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Microsoft not undercutting its partners, CIO says

Yes, a "limited number" of Microsoft customers are outsourcing some of their IT operations to Microsoft, CIO Ron Markezich says. No, Redmond is not out to challenge IBM Global Services.

Since the recent revelation that Microsoft is managing about 6,000 desktops for Energizer Holdings Inc., Microsoft has worked behind the scenes to assure its many partners that it does not intend to create a line of business around IT services.

[IT services is] not something we would go and create a business around.

Ron Markezich, CIO, Microsoft


Microsoft chief information officer Ron Markezich, in a recent interview, continued to emphasize the company's point that the contract with St. Louis-based Energizer to run its desktop infrastructure is a "project," not an attempt to take business away from high-profile partners such as Accenture LLP, Electronic Data Systems Corp., Capgemini and Hewlett-Packard Co.

"I've met with quite a few partners on [the Energizer contract]," he said. "It's a matter of educating the partners. We have a couple of partner conferences that we'll speak very openly on this and make sure they know what we're doing and why it will benefit them."

Partners will deal with the reality

IT industry partners may not like Microsoft's foray into services, but they'll learn to live with it, said Joshua Greenbaum, principal at Enterprise Applications Consulting, in Berkeley, Calif.

Microsoft CIO Ron Markezich

"They're very lucky that for so long, Microsoft has stayed away from this kind of opportunity," he said. "Nobody is going to really rock the boat here too much. It's in no one's interest to make enemies out of Microsoft taking some service revenue."

At the Microsoft Worldwide Partner Conference in July, the software company's executives are sure to draw questions about future services contracts similar to the one with Energizer, which Markezich acknowledged are in the works.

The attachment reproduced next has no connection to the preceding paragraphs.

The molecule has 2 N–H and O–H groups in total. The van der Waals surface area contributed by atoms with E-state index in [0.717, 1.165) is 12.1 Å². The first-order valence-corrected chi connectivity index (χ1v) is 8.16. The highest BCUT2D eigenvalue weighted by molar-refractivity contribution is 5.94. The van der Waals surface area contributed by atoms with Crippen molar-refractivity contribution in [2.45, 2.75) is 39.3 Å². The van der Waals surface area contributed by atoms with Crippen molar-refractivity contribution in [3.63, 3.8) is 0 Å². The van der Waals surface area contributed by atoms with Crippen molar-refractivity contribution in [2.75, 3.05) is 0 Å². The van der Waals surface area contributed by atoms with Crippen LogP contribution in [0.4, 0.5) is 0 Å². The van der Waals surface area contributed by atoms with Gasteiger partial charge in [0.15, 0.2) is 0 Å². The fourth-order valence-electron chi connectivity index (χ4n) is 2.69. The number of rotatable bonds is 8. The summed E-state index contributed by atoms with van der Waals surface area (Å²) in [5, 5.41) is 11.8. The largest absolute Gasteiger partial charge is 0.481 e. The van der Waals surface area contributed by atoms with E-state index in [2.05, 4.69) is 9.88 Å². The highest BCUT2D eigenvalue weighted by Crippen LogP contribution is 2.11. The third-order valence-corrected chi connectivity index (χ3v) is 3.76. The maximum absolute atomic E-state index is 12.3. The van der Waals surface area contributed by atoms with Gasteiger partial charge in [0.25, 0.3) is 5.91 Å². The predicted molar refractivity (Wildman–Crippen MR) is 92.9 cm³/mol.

"We are continuing to evaluate a limited number of diversified customer sites over the next 18 months where it would make sense to implement this same approach to increase our knowledge of how our products work in [customers'] production environments," he said.

However, "It's not something we would go and create a business around," Markezich said.

Microsoft is subcontracting some of the work

One of the things Microsoft is likely to tell partners to allay their concerns is that Microsoft is enlisting them to support such contracts. In the case of Energizer, Microsoft has signed up HP Services to provide the battery manufacturer's users with help desk support. Siemens Business Services GmbH & Co., a unit of Munich, Germany-based Siemens AG, is under contract with Microsoft to provide "desk-side" support, which Microsoft describes as live support for problems that can't be solved over the phone.

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HP Services, which boasts of having 23,000 Microsoft specialists in its ranks, would not provide an executive to comment for this article.

Siemens Business Services, for its part, does not see Microsoft as a threat to its business.

"We have no problems with this," said Wolfgang Foitor, director of software service solutions in Siemens' Service Factory unit in Munich. "In this relationship we are always looking for new opportunities."

Foitor, who has been involved in partnership work with Redmond for 15 years, said Siemens Business Services has about 2,500 Microsoft-certified engineers and other Windows-focused professionals worldwide.

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